How many women…? August 2014 update
by Gil Hova
Over half the year has gone, and I’m still diligently tracking the genders of the board gamers I play with.
These numbers are fascinating.
But it’s the splits that are really interesting, and that are starting to confirm my earlier hypotheses. If I look at only playtests of unpublished games (125 games, 299 opponents), the ratio jumps to 80% men! Whereas if I look at only sessions of published games (174 games, 365 opponents), the ratio drops to 70% men.
It’s honestly not as much of a difference as I was expecting, but it’s still a sizable 10% swing, and it confirms my casual observation that the world of board game design tends to be even more male-dominated than the world of board game play. More on that below.
The next split, public versus private, is just as revealing. In public (162 games, 369 opponents), 77% of my opponents are male. But in private, that drops to 71% (137 games, 295 opponents). Again, not a large split, but big enough to show that women prefer to play in private settings.
Now that I’m looking for this, I see it everywhere. I saw one of my friends, a woman, play against two men I’d never met before. This woman organizes board game groups and has a deep, enthusiastic love for games. And yet when she played with the two men, they kept stopping the game to detail out all her strategies for her. This wasn’t just someone helping out a new player; it was talking to her as if she’d never played a strategy game before.
She’s a tough woman, and I could see she’d developed coping mechanisms for this. It bounced off her skin, no doubt like it has many times before. But how many women would have been pushed away by this behavior? How many women would have asked the men to let them play their own games? How many women are tired of having to do this every time they sit down with a new group?
I know the men didn’t mean anything nasty by this; they were just trying to help. But it does show casual, unconscious sexism in action. My girlfriend doesn’t play many board games, and when she does, she admits that she feels left out, like she’s sitting in on a “boys’ club” and that she isn’t really taken seriously by the rest of the table.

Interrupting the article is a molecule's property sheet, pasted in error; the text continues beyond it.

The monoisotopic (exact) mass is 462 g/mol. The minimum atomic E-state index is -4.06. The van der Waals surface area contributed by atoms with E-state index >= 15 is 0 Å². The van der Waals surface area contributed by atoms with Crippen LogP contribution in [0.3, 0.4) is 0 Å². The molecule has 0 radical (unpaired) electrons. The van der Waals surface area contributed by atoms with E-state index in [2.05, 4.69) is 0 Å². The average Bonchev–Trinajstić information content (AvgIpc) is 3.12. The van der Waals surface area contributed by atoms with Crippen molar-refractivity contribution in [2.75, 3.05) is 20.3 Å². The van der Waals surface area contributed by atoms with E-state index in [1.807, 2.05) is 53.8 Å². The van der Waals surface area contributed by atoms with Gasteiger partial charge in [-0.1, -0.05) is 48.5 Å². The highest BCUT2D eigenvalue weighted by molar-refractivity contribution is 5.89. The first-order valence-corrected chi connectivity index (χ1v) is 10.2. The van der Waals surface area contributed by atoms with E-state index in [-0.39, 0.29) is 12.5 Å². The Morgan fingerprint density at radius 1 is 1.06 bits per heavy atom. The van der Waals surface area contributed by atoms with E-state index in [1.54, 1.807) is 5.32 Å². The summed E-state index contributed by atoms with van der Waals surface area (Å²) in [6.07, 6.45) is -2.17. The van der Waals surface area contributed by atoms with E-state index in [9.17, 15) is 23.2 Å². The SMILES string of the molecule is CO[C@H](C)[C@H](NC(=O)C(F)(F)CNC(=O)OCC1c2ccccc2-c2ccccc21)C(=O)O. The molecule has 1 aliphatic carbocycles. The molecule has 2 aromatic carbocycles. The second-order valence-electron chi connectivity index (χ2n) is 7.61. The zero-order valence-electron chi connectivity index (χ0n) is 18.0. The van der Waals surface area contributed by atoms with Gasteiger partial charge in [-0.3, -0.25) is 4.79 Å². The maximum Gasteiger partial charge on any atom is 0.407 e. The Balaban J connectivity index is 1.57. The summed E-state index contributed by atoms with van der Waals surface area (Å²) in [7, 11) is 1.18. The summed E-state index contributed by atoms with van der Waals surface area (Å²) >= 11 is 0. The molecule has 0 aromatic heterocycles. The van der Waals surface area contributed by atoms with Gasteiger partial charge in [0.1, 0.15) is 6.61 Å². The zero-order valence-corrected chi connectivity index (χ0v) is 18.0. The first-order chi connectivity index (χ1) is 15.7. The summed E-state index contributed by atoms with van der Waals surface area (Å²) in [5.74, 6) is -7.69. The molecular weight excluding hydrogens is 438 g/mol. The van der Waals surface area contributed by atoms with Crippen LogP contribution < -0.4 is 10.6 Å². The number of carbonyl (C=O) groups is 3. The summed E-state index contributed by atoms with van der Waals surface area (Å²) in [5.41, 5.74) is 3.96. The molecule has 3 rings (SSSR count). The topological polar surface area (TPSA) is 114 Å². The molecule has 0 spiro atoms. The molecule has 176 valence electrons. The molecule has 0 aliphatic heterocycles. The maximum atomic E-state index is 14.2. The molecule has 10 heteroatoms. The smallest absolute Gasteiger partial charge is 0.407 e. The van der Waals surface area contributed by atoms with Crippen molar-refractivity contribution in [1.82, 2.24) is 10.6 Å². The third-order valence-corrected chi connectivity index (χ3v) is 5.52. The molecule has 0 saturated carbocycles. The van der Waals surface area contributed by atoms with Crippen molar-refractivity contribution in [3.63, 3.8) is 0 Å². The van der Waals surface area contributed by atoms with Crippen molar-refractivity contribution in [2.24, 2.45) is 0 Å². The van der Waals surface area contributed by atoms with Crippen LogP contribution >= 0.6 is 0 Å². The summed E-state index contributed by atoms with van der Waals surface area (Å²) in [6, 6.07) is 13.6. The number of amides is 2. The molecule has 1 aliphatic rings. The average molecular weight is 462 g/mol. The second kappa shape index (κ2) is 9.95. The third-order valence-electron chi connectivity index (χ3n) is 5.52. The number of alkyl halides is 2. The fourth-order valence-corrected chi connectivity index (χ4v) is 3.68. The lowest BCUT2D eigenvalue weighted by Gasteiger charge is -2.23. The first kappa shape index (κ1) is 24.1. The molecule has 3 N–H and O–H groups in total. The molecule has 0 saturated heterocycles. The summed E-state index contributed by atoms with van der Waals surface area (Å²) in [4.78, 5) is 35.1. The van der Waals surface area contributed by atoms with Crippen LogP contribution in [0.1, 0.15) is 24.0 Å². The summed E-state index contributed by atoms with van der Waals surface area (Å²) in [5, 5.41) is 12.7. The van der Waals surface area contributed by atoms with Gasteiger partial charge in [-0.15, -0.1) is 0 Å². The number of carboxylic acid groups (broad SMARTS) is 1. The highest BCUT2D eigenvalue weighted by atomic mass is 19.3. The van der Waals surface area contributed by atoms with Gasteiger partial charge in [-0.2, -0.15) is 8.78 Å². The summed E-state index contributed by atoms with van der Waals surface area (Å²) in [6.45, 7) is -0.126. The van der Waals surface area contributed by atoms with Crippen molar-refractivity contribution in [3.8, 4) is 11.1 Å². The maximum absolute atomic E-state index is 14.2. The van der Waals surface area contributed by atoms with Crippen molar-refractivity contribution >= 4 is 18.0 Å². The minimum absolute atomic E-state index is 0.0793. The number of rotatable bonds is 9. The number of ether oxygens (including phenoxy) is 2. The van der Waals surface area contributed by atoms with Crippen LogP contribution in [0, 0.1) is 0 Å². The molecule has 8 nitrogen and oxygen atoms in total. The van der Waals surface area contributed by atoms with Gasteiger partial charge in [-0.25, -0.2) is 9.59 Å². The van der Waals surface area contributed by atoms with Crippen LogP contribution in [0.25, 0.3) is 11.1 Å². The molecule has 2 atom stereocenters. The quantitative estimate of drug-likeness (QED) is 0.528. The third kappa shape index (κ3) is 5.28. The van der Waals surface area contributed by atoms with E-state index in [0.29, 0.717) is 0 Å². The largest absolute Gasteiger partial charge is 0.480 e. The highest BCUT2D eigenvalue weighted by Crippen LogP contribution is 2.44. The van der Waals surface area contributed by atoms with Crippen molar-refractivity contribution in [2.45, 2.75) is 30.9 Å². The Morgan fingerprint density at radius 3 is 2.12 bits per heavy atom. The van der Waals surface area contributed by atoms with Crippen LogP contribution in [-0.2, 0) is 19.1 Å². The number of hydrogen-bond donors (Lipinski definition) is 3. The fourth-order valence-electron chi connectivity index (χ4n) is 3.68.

My biggest regret about this anecdote is that I was in a position to do something, and I didn’t. I kept quiet. I saw my friend take it all silently.
Would my speaking up have changed anything? Would it have alienated the other men at the table? Even if it was just, “Guys, she knows how to play the game. Let her play her own way”?
I don’t know. But I know that if I want to be a better ally, I should start speaking up. And if more of us recognized this behavior in action, no matter how well-intentioned, and we spoke up, even if just to politely ask some people to correct course, would we eventually start to see these numbers get closer to 50%?
EXTRA SPECIAL BONUS PROJECT: What about women board game designers?
My flight to Gen Con a couple of weeks ago was delayed, so I had some time to work on a project I’ve been meaning to mess around with. I downloaded the BoardGameGeek Gen Con 2014 preview using the BGGXMLAPI, parsed out all the names of the board game designers, and figured out if they were men or women.* Using this, I got a representative (albeit not very scientific) percentage of male to female board game designers.
There were some designers of non-American nationalities whose genders I couldn’t figure out, and who didn’t have enough of an internet presence for me to gain a definitive answer. So the number I’m about to give you may be biased a little towards American designers. Nevertheless, it’s a number, and the first I’ve seen in the space:
Of the 284 designers from the 2014 Gen Con preview whose genders I could discern, 16 were female. That is 94% male, 6% female.
Now, you might be wondering how this stacks up to other game design forms. I haven’t been able to get a list of female roleplaying game designers yet, but I did find some interesting data from the video game space. According to a 2014 study, 22% of all video game developers are female, up from 11% in 2009.
(Note that video game developers and board game designers are not exactly equivalent. A “video game developer” could be a dedicated game artist, a level designer, a coder, a producer, etc. But it’s close enough to be interesting.)
So, by my rough numbers, 22% of all video game developers are women, but only 6% of board game designers are.
That’s something for me to try to tackle in a future post…
* I know that gender and sex are not simple binaries, and there are plenty of people out there who don’t fit into the neat male/female dichotomy. I’m deliberately choosing the word “gender” instead of “sex” because I find it easier to go with what people identify with, instead of what they’re born with. So in my research, I would consider the legendary game designer Dani Bunten Berry (of M.U.L.E. and Seven Cities of Gold fame) as female, because that’s who she identified as.
I also know there are genderfluid people out there. But I haven’t been able to cleanly identify any of them in my research. Maybe this is due to social stigma regarding speaking out about one’s true gender identity (EDIT: by “true gender identity”, I mean the gender a person identifies with), maybe it’s the awkwardness of the conversation, or maybe it’s my own lazy research. Maybe it’s all of the above!